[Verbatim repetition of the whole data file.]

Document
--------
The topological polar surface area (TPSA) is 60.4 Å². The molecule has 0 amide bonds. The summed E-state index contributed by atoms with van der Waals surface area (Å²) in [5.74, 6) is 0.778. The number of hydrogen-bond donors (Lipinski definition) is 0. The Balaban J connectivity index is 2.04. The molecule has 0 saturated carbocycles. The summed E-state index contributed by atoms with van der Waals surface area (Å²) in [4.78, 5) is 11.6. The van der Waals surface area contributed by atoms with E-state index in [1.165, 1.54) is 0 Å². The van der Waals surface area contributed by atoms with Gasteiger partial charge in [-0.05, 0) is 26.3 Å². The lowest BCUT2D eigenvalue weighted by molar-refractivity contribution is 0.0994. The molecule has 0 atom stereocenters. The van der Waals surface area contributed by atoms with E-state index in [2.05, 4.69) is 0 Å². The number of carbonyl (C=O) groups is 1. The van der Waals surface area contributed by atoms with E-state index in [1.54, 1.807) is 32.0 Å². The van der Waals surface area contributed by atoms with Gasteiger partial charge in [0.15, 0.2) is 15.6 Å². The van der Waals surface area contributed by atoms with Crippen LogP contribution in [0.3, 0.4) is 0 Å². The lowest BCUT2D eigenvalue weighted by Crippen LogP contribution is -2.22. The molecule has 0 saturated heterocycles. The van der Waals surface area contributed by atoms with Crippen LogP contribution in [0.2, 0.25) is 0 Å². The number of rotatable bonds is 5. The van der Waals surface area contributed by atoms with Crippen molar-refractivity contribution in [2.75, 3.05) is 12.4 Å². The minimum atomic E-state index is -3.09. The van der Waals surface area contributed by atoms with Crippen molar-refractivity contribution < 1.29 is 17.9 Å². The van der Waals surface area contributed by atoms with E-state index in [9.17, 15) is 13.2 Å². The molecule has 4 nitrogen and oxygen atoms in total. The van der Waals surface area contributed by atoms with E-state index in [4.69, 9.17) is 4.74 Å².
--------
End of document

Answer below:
The topological polar surface area (TPSA) is 60.4 Å². The molecule has 0 amide bonds. The summed E-state index contributed by atoms with van der Waals surface area (Å²) in [5.74, 6) is 0.778. The number of hydrogen-bond donors (Lipinski definition) is 0. The Balaban J connectivity index is 2.04. The molecule has 0 saturated carbocycles. The summed E-state index contributed by atoms with van der Waals surface area (Å²) in [4.78, 5) is 11.6. The van der Waals surface area contributed by atoms with E-state index in [1.165, 1.54) is 0 Å². The van der Waals surface area contributed by atoms with Gasteiger partial charge in [-0.05, 0) is 26.3 Å². The lowest BCUT2D eigenvalue weighted by molar-refractivity contribution is 0.0994. The molecule has 0 atom stereocenters. The van der Waals surface area contributed by atoms with E-state index in [2.05, 4.69) is 0 Å². The number of carbonyl (C=O) groups is 1. The van der Waals surface area contributed by atoms with E-state index in [1.54, 1.807) is 32.0 Å². The van der Waals surface area contributed by atoms with Gasteiger partial charge in [0.15, 0.2) is 15.6 Å². The van der Waals surface area contributed by atoms with Crippen LogP contribution in [0.3, 0.4) is 0 Å². The lowest BCUT2D eigenvalue weighted by Crippen LogP contribution is -2.22. The molecule has 0 saturated heterocycles. The van der Waals surface area contributed by atoms with Crippen LogP contribution in [0.2, 0.25) is 0 Å². The number of rotatable bonds is 5. The van der Waals surface area contributed by atoms with Crippen molar-refractivity contribution in [2.75, 3.05) is 12.4 Å². The minimum atomic E-state index is -3.09. The van der Waals surface area contributed by atoms with Crippen molar-refractivity contribution < 1.29 is 17.9 Å². The van der Waals surface area contributed by atoms with E-state index in [9.17, 15) is 13.2 Å². The molecule has 4 nitrogen and oxygen atoms in total. The van der Waals surface area contributed by atoms with E-state index in [4.69, 9.17) is 4.74 Å².